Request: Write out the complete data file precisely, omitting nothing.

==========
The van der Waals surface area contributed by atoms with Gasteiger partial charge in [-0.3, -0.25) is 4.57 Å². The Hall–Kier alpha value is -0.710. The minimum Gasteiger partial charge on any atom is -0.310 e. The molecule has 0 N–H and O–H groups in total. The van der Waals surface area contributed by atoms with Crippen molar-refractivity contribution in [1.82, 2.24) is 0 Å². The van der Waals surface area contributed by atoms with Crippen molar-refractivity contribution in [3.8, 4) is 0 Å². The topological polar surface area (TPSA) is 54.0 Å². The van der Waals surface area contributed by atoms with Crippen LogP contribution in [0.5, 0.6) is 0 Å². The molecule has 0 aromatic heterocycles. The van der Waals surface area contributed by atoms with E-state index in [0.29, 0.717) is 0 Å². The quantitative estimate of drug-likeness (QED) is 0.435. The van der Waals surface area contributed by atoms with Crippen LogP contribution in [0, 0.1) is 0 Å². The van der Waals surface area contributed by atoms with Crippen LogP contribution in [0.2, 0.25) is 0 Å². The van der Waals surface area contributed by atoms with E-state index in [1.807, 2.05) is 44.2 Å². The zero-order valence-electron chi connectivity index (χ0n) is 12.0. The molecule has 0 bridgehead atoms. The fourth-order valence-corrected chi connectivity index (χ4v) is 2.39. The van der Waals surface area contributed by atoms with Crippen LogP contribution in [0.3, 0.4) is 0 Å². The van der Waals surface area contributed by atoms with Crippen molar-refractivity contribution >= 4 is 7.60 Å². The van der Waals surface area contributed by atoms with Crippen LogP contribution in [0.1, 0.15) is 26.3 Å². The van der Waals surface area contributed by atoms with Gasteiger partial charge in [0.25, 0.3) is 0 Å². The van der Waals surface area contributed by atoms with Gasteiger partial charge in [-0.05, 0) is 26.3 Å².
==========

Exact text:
The van der Waals surface area contributed by atoms with Gasteiger partial charge in [-0.3, -0.25) is 4.57 Å². The Hall–Kier alpha value is -0.710. The minimum Gasteiger partial charge on any atom is -0.310 e. The molecule has 0 N–H and O–H groups in total. The van der Waals surface area contributed by atoms with Crippen molar-refractivity contribution in [1.82, 2.24) is 0 Å². The van der Waals surface area contributed by atoms with Crippen molar-refractivity contribution in [3.8, 4) is 0 Å². The topological polar surface area (TPSA) is 54.0 Å². The van der Waals surface area contributed by atoms with Crippen LogP contribution in [0.5, 0.6) is 0 Å². The molecule has 0 aromatic heterocycles. The van der Waals surface area contributed by atoms with E-state index in [0.29, 0.717) is 0 Å². The quantitative estimate of drug-likeness (QED) is 0.435. The van der Waals surface area contributed by atoms with Crippen LogP contribution in [0, 0.1) is 0 Å². The van der Waals surface area contributed by atoms with Crippen LogP contribution in [0.2, 0.25) is 0 Å². The van der Waals surface area contributed by atoms with E-state index in [1.807, 2.05) is 44.2 Å². The zero-order valence-electron chi connectivity index (χ0n) is 12.0. The molecule has 0 bridgehead atoms. The fourth-order valence-corrected chi connectivity index (χ4v) is 2.39. The van der Waals surface area contributed by atoms with Crippen LogP contribution in [0.3, 0.4) is 0 Å². The van der Waals surface area contributed by atoms with Crippen molar-refractivity contribution >= 4 is 7.60 Å². The van der Waals surface area contributed by atoms with Crippen LogP contribution in [0.1, 0.15) is 26.3 Å². The van der Waals surface area contributed by atoms with Gasteiger partial charge in [0.25, 0.3) is 0 Å². The van der Waals surface area contributed by atoms with Gasteiger partial charge in [-0.05, 0) is 26.3 Å².